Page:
I think someone already tried to write a piece on swinging at first pitches (Cameron?) and I think it was Walt Davis who pretty thoroughly debunked the opinion in a handful of paragraphs.


The big difference between these two articles, is that Cameron's article was trying to say something ridiculous that since players hit better on the first pitch, that they should swing on the first pitch. That is not what anyone is saying about Gomez.(or at least shouldn't be) the article compares him to Vlad and other free swingers, and the point is that his ability to recognize the fat first pitches has improved. Not that he should be swinging more on first pitches, but that his ability to recognize when it's a pitch to swing at has improved.

   14. Robert in Manhattan Beach Posted: June 23, 2014 at 09:50 PM (#4734094)
The turnaround’s been thoroughly documented. Gomez grew tired of being told to put the ball on the ground and survive on his legs. So he basically asked for permission to try to drive the ball, and the Brewers were more than happy to assist.

I enjoy stories like this where players overcome unimaginative coaching to become stars. Reminds me of the Braves constantly insisting Andruw hit the ball the other way. Finally he got enough seniority to say 'I'm just going to turn on everything and go for it' and he hit like an MVP for a couple of years before his body gave out.
   15. Pasta-diving Jeter (jmac66) Posted: June 23, 2014 at 09:53 PM (#4734095)
Reminds me of the Braves constantly insisting Andruw hit the ball the other way. Finally he got enough seniority to say 'I'm just going to turn on everything and go for it' and he hit like an MVP for a couple of years before his body gave ballooned out.

FFIFY
   16. Walt Davis Posted: June 23, 2014 at 09:59 PM (#4734099)
Side note, the article says B-R tracks this, but I can't find it on the player page. Can someone point me to where it would be?

Not quite sure what you're looking for but the splits linked from the player page have performance on each count and recently added a "swung/not at first pitch" split. I think you still need to determine stuff like % swung at by hand. ... except, damn, that new split seems to be gone. I didn't just imagine it did I? (I have been having some really odd but boring dreams lately.)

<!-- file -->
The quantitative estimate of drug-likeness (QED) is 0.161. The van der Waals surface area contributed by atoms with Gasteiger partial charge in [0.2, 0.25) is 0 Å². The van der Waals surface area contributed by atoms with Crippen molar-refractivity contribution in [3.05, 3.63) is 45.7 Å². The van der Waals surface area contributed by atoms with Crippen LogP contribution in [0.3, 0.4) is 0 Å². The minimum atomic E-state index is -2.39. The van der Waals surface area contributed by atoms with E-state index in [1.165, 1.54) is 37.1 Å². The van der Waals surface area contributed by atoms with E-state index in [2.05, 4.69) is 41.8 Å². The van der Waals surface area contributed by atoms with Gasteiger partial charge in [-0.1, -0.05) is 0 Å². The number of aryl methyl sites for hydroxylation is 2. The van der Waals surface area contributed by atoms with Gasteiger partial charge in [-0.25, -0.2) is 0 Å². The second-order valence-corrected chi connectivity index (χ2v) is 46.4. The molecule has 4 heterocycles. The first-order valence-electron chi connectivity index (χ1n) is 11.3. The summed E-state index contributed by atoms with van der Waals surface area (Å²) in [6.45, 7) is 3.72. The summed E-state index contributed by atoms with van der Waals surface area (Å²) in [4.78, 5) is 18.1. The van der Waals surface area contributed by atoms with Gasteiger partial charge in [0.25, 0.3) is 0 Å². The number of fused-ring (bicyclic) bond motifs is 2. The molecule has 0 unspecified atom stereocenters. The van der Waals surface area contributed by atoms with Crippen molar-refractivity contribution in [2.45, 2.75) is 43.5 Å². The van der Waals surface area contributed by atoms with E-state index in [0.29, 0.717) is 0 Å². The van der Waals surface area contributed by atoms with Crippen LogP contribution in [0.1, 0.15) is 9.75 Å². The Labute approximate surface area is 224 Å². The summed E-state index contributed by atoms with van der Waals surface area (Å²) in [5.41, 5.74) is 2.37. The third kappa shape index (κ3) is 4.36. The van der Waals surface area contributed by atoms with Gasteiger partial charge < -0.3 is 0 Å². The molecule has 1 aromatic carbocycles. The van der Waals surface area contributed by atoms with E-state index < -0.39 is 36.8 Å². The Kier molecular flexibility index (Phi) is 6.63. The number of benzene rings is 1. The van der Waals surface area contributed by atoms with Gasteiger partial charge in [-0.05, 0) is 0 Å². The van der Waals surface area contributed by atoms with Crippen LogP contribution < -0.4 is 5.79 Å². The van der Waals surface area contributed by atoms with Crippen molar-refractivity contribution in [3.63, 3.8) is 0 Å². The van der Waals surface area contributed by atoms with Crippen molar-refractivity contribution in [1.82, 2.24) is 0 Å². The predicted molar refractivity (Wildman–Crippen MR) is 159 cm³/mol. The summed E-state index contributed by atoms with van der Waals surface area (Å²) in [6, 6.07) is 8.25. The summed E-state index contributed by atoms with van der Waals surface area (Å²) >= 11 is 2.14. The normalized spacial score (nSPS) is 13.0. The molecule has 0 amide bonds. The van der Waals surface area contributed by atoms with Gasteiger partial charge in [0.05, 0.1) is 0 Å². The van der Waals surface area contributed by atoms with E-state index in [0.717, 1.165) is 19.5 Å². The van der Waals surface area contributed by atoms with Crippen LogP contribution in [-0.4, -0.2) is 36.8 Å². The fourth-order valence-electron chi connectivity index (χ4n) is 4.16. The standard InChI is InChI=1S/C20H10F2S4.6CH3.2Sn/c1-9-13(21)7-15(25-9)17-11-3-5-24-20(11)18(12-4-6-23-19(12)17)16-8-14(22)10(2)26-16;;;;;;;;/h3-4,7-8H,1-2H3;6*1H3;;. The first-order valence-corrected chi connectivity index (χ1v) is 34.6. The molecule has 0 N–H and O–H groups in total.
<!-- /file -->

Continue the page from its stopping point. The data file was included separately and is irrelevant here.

Ahh, swung at 1st pitch is on the league page and the team page but not the individual page. Probably a programming boo-boo.

Anyway, I found the thread that McCoy refers to

here which is about league numbers. That includes my take which again references leagues and generic batter approaches. What's going on with Gomez individually could be another matter.

By the way, the phenomenon that Cameron noted has already changed and "swung at first pitch" OPS is now a bit lower than "didn't swing". A key piece of missing info from my response is that these numbers currently stand at 704/708. In other years, starting with 2013 back to 2007:

709/715
722/724
707/723
721/730
738/754
742/751
745/763

So outcomes have gotten closer but in most years the difference is under 10 points of OPS.

I was a bit surprised in the first post at how stable first pitch swing rates, first pitch "fair" contact rates and first pitch outcomes were between 2008 and 2013. I checked 2007 in case 2008 was weird and that was about the same. But I took the trouble to check all of the years in-between and you do see a bit of change. First pitch swing percentages dipped as low as 26.0% (I think that was 2010) and the other years were in the mid-26's. So first-pitch swings are arguably up about 1% in the last couple of years.

But, in the aggregate, I still say the causality is the wrong way around. Swing decisions produce the results. Swing at more first pitches and chances are you either reduce the "fair contact" percentage -- i.e. the additional swings are mostly misses and fouls and you're probably worse off -- or you reduce the "fair contact" outcomes -- i.e. you are hitting more pitchers' pitches and are probably worse off.

I simply don't think there's a strategy lesson here other than the age-old "if you get a good pitch to hit, then hit it." I'm not convinced there's ever been a time when batters violated that dictum often enough to matter.
   17. Walt Davis Posted: June 24, 2014 at 01:12 AM (#4734154)
don't worry walt. i still think you are so ridiculously wrong sometime folks mistake it for making sense

Man, an insult is one thing, but calling me a Republican is going too far.